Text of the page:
Dollhouse Episode Guide: Season 2
Episode 1: Vows (7.5)
Season two picks up shortly after the events of the season one finale. Ballard is now working for the Dollhouse and now that Boyd is head of security, Echo has a new handler. Dr. Saunders meanwhile is still coming to terms with the truth about herself.
Best Moment: I must admit, it was kinda enjoyable seeing a Helo versus Apollo smackdown. It was also nice to see Alexis Denisof back in the Whedon fold, even if it looks unlikely that he and Amy Acker will have any scenes together. Also, thought the Bride of Frankenstein bit at the beginning was pretty funny.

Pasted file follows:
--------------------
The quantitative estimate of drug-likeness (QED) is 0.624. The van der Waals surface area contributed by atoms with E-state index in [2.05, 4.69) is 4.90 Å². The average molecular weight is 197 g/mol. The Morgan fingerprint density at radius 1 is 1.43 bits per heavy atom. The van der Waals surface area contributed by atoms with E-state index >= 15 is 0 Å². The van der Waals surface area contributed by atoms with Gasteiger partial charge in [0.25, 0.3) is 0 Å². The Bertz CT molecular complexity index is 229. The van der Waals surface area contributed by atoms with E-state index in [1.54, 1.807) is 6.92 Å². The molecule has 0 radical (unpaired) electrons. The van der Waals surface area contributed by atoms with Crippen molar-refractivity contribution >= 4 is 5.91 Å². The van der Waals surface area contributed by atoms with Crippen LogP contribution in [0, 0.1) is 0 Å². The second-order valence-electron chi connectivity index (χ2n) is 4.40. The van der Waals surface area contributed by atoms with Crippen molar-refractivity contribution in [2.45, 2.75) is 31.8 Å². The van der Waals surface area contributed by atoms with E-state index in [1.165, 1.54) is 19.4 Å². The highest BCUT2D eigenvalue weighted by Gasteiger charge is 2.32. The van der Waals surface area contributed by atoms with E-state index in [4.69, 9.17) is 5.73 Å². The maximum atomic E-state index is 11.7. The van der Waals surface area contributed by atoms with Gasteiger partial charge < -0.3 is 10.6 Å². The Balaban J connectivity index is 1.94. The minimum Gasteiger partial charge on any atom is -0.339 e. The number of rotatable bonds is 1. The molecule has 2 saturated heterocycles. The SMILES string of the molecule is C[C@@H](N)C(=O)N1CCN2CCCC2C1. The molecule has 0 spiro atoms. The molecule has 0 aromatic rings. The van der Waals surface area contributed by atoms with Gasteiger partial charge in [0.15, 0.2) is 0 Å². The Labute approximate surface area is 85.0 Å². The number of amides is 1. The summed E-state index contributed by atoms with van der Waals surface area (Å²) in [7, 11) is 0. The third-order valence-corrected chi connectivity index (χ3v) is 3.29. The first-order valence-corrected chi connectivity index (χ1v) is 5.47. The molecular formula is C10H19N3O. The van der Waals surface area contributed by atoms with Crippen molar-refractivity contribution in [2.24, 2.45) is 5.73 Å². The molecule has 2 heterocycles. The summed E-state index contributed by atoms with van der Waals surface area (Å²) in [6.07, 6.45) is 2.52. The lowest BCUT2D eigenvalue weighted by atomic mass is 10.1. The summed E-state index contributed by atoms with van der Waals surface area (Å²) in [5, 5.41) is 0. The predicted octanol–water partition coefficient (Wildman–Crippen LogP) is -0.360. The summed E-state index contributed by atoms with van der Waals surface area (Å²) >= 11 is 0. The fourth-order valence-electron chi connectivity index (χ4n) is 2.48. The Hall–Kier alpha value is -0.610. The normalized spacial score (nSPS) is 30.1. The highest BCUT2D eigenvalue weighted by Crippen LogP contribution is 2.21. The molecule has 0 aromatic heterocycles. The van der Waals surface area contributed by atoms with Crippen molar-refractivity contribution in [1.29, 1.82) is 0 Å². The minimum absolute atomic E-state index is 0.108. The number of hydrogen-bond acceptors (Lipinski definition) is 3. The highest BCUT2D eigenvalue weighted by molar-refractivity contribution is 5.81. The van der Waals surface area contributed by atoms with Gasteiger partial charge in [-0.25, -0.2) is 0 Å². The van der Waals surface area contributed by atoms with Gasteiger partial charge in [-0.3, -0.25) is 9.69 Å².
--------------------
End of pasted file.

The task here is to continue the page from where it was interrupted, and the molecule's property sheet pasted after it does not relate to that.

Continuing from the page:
Verdict: Overall, a solid season opener, although it felt that a lot of the plot points in relation to Echo were in service of the story. The FBI Agent storyline was a convoluted way to show her character starting to glitch. In addition, the fact that Echo’s handler didn’t realise she was in danger (particularly given the dangerous job she was doing) also seemed like a way to simply get Ballard appointed her handler. I did really enjoy the interaction between Topher and Saunders, which is unlike anything we’ve previously seen before and felt like the heart of the episode. It feels like the show is finally finding its footing. Echo knows that she is many different people but they are not her and Saunders is dealing with the knowledge that her persona, her passions and her fears aren’t real.
Episode 2: Instinct (6.5)